We are actively recruiting 12-16 Fellows to participate in a comprehensive 8-week program (May 8th – June 29th). Once successful applicants complete the program, they will receive a certificate of completion from The LOOP at the University of California, San Francisco. You will also have ongoing access to a cadre of mentorship and support that can benefit your career. We want to help you develop your leadership skills and work through a lens of health equity.
A recently published study explored the effect of tobacco retailer density, neighborhood poverty, and housing type (multiunit and public) on smoking in a large urban environment (New York City). Researchers analyzed data on smoking prevalence and individual sociodemographic characteristics from the 2011-2013 New York City Community Health Survey, data on tobacco retailers from the 2012 New York City Department of Consumer Affairs, data on neighborhood sociodemographic characteristics and population density from the 2009-2013 American Community Survey, and data on multiunit and public housing from the 2012 New York City Primary Land Use Tax Lot Output data set.
- Neighborhood poverty positively and significantly modified the association between tobacco retailer density and prevalence of neighborhood smoking.
- Neighborhood poverty was positively associated with the prevalence of individual smoking.
Source: Farley et al. (2019). The Influence of Tobacco Retailer Density and Poverty on Tobacco Use in a Densely Populated Urban Environment. Public Health Reports, Mar/Apr;134(2):164-171. doi: 10.1177/0033354918824330. Epub 2019 Feb 14.
On February 22, 2019, Godfrey Ramos of The LOOP presented for Madera County’s youth coalition, Students Working Against Tobacco (SWAT) Team. His presentation entitled, “Flava In Ya Ear: Integrating Hip-Hop Culture Into Your Advocacy”, focused on how to use the 5 Elements of Hip-Hop Culture (Emceeing, DJing, Breakdancing, Graffiti Art, and Knowledge) as a way to mobilize youth, as well the community, around tobacco control efforts.
Godfrey also presented at the 20th Annual Leaders in Life (LIL) Conference in Bakersfield on March 14, 2019. According to the LIL website, students are “educated and enlightened on issues that are important to them so that they can make healthy and informed decisions regarding drug and alcohol abuse, future career exploration, and youth advocacy; and they are motivated to help others make positive decisions.” This was Godfrey’s third consecutive year presenting at the conference.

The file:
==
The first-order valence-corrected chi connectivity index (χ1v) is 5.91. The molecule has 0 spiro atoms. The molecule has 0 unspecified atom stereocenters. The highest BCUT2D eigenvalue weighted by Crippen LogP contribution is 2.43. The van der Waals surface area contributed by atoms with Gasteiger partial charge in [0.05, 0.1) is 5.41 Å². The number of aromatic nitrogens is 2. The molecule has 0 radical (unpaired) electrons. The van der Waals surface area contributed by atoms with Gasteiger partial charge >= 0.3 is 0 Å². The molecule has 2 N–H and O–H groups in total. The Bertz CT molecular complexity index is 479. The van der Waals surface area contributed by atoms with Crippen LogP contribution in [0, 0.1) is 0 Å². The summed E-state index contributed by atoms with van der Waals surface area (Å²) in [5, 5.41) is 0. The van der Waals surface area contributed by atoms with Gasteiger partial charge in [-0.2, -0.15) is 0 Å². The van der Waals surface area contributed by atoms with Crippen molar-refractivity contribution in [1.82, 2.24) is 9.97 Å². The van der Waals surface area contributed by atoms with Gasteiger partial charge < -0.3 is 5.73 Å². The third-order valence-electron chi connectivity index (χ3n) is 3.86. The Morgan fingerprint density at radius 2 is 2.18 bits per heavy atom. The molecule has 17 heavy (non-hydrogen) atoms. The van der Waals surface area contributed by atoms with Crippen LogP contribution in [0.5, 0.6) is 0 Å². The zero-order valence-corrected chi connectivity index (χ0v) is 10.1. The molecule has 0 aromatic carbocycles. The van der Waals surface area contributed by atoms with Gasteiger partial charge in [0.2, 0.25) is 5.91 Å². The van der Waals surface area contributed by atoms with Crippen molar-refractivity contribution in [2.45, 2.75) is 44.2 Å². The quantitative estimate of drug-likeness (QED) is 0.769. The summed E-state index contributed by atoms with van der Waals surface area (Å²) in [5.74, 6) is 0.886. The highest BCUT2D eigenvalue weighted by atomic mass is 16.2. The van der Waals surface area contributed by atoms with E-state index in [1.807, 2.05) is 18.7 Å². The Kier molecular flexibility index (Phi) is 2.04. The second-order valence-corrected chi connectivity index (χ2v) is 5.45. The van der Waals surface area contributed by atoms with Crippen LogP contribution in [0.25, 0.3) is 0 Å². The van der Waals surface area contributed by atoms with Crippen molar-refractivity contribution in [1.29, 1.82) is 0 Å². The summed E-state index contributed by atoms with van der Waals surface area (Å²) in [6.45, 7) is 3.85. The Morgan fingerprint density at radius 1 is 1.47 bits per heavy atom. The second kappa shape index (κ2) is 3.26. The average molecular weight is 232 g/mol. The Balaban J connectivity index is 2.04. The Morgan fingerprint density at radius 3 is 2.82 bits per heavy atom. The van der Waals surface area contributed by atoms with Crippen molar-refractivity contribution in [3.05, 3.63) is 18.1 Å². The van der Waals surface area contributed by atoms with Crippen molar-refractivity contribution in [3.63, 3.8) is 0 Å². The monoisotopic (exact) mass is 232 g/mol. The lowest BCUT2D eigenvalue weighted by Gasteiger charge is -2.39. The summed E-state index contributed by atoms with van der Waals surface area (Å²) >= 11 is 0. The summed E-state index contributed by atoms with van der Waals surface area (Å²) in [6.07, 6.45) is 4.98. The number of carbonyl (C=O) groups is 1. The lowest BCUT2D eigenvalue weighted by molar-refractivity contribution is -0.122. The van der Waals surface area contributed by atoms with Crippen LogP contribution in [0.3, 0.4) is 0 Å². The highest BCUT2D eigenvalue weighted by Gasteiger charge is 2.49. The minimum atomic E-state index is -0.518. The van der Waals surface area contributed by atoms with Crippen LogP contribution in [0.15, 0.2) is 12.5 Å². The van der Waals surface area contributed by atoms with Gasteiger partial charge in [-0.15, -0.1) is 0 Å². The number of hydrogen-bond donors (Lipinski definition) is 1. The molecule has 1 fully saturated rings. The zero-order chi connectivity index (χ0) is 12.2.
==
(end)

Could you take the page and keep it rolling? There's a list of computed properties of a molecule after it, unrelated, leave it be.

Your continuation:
Godfrey’s presentation has continued to gain buzz and interest because of the way it resonates with youth and young adults. He has been invited to present at the SOL Project’s 2019 SOLdiers Spring Summit in Sacramento this Saturday, April 13th!
If you would like to request assistance from Godfrey or another LOOP Tailored Assistance Trainer for your needs, contact us atTheLOOP@ucsf.edu!
A newly published study examined changes in prevalence of e-cigarette use and perceptions of the harmfulness of e-cigarette and combustible cigarettes following a campus-wide tobacco ban. Undergraduate students completed surveys of tobacco use and perceived product harmfulness. Four samples were collected: in 2013 prior to the ban (n = 792) and in fall 2014 (n = 310), 2015 (n = 208), and 2016 (n = 417).
- E-cigarette use increased in the years following the ban while combustible cigarette use decreased from 2013 to 2016.
- Men were more likely than women to use both products.
- Students’ perceptions of the harmfulness of combustible and electronic cigarettes remained stable in the years following the ban.
Source: Leavens et al. (2019). Electronic cigarette and combustible cigarette use following a campus-wide ban: Prevalence of use and harm perceptions. Journal of American College Health, Jan 25:1-4. doi: 10.1080/07448481.2018.1551803. [Epub ahead of print]